I think that is exactly the problem, as consumers in Japan right now seem to be preparing themselves for more "stimulus." It has become so disastrous as monetary policy itself may have been sorely turned upside down (if it was ever right to begin with) but yet nobody in policy or the media has the intestinal fortitude to call it what it clearly is: destructive.

    The record of so much "stimulus" is absolutely clear, as the Japanese people, most of them, are becoming poorer by the day.

    Everywhere that QE has been tried, and it is almost a foregone conclusion for Europe, there is a clear bifurcation in the economy where those inside the umbrella of artificial redistribution do exceptionally well through artificial attainment. There isn't any wonder that does nothing but harm to the real economy as no system can arbitrarily remain in a stable state. There is absolutely nothing wrong with "inequality" except the manner in which it is achieved. Artificial means through bubbles and QE are the ingredients for nothing but social decay as well as economic malaise (and worse). Actual inequality brought about by productive wealth building is the means by which capitalism progresses because the creation of wealth itself is the foundation for economic health. There simply is no shortcut.

    Thus, the mistaken conceit of monetarism is on full display, especially in Japan, as they boil down their efforts to substitute financial wealth for true wealth as if they could simply conjure industrious creation from nothing. And Japan is proving useful as the full and complete refutation of every facet of such a notion, even if the mainstream resists so far confessing it.

    Tuesday, April 28, 2015

    Is it futile to hope Jim Webb's a real contender against Ms. Clinton ?


    Robert Tracinski, in his FEDERALIST piece, calls Webb "The Democrat Who Could Win, But Won’t". I respectfully disagree, at least to the extent of saying it's too darned early to rule the man out. Clearly, Webb, whose resume items include United States Senator from Virginia, Secretary of the Navy, Assistant Secretary of Defense, congressional staffer, and Marine Corps officer, would have the political right and center to himself in any contest with Hillary. And if the Democratic primaries took place while foreign policy crises erupted, say, in Libya or the Ukraine, Webb might re-energize Reagan Democrats and others tired of the Clintons. Meantime, it seems he has his work cut out for him even in his home state, where a recent poll showed Hillary a prohibitive Dem favorite.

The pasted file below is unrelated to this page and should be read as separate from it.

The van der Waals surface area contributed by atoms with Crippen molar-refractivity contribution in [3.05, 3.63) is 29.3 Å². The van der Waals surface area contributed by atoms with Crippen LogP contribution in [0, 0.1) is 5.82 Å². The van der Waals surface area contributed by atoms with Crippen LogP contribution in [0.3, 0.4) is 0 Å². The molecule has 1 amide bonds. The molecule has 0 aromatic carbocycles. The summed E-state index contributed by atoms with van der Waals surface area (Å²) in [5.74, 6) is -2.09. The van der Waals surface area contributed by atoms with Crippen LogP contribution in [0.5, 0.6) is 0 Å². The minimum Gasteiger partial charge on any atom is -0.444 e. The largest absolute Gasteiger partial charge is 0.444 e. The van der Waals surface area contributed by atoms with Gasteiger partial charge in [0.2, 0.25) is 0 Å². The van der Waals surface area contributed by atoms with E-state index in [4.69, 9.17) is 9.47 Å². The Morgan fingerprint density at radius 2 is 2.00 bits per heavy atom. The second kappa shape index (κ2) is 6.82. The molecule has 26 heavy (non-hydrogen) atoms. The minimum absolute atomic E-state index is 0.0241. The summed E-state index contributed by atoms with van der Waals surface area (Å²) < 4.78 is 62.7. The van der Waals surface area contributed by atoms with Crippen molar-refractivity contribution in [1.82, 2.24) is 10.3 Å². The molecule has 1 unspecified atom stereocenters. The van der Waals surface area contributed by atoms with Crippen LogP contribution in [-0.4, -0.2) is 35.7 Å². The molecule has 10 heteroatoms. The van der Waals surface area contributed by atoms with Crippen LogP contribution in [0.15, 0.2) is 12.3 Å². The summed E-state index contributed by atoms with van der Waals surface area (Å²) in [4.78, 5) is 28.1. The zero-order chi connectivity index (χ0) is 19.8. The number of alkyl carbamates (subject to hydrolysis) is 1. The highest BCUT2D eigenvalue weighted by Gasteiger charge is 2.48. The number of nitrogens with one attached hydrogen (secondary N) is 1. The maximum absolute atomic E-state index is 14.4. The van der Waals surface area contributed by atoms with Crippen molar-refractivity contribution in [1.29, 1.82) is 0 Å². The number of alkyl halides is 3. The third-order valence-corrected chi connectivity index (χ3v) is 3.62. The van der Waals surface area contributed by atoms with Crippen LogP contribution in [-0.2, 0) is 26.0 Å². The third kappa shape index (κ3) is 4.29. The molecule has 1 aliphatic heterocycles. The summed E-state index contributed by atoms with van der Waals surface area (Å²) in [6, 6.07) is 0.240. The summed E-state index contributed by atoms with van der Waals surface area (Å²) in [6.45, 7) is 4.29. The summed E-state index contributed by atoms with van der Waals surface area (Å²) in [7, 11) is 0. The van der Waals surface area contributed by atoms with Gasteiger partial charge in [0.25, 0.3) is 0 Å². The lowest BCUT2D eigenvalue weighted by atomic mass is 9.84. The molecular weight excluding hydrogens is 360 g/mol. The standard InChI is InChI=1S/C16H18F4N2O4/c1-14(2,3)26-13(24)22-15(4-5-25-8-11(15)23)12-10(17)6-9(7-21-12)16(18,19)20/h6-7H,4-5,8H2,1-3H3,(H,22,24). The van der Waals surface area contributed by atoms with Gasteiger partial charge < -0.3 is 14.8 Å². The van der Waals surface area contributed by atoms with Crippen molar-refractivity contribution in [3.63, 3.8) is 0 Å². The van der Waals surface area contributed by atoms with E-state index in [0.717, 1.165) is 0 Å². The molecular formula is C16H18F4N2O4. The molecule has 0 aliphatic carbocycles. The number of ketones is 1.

* * *

    In any case, the WEEKLY STANDARD's Fred Barnes does well to remind us in his article, "What we don't know about 2016" is "Almost everything."
    At the moment, there’s nothing going on in either party’s campaign that is predictive of what will occur when we get to the Iowa caucuses (February 1) and New Hampshire primary (February 9). This is not a historic first. Wildly off-base projections are the norm in the nomination races. Recall the situation at roughly this time in 2007. The eventual GOP nominee, John McCain, was dead in the water. Barack Obama barely registered a blip.
    The lesson here has largely gone unlearned. We see campaign stories about the threat Wisconsin governor Scott Walker poses to Jeb Bush in the New Hampshire primary next year, based on a fleeting poll. And considerable attention has been paid to New Jersey governor Chris Christie’s “comeback.” What comeback? He hasn’t even announced he’s running, much less competed with his rivals in a televised debate. The first debate isn’t until August 15.

    NEWS FLASH - Jarrod Saltalamacchia DFA'ed by Marlins

    Now that former Bosox catcher Jarrod has been designated for assignment by the Marlins -- right after his maternity leave came to an end -- wonder how long it'll be before Theo Epstein grabs him ? After all, TE was willing to take a flier on another former Bosox, busted reliever/starter Daniel Bard.